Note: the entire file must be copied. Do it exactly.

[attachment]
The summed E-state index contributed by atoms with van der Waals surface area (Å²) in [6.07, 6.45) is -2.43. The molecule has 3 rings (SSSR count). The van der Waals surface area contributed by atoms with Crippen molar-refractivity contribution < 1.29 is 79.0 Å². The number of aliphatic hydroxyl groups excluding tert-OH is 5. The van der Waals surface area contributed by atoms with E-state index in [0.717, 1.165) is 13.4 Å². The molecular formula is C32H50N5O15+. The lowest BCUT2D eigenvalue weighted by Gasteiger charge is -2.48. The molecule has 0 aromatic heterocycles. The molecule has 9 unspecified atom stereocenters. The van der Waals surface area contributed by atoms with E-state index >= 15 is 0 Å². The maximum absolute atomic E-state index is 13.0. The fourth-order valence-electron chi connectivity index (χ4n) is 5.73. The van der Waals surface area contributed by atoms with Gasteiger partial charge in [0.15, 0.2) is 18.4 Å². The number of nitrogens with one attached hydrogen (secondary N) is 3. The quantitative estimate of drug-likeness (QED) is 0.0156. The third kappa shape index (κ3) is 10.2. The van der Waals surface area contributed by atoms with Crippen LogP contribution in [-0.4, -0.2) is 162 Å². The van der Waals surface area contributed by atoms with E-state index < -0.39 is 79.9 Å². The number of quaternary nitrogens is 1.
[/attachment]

The summed E-state index contributed by atoms with van der Waals surface area (Å²) in [6.07, 6.45) is -2.43. The molecule has 3 rings (SSSR count). The van der Waals surface area contributed by atoms with Crippen molar-refractivity contribution < 1.29 is 79.0 Å². The number of aliphatic hydroxyl groups excluding tert-OH is 5. The van der Waals surface area contributed by atoms with E-state index in [0.717, 1.165) is 13.4 Å². The molecular formula is C32H50N5O15+. The lowest BCUT2D eigenvalue weighted by Gasteiger charge is -2.48. The molecule has 0 aromatic heterocycles. The molecule has 9 unspecified atom stereocenters. The van der Waals surface area contributed by atoms with E-state index >= 15 is 0 Å². The maximum absolute atomic E-state index is 13.0. The fourth-order valence-electron chi connectivity index (χ4n) is 5.73. The van der Waals surface area contributed by atoms with Gasteiger partial charge in [0.15, 0.2) is 18.4 Å². The number of nitrogens with one attached hydrogen (secondary N) is 3. The quantitative estimate of drug-likeness (QED) is 0.0156. The third kappa shape index (κ3) is 10.2. The van der Waals surface area contributed by atoms with Crippen LogP contribution in [-0.4, -0.2) is 162 Å². The van der Waals surface area contributed by atoms with E-state index < -0.39 is 79.9 Å². The number of quaternary nitrogens is 1.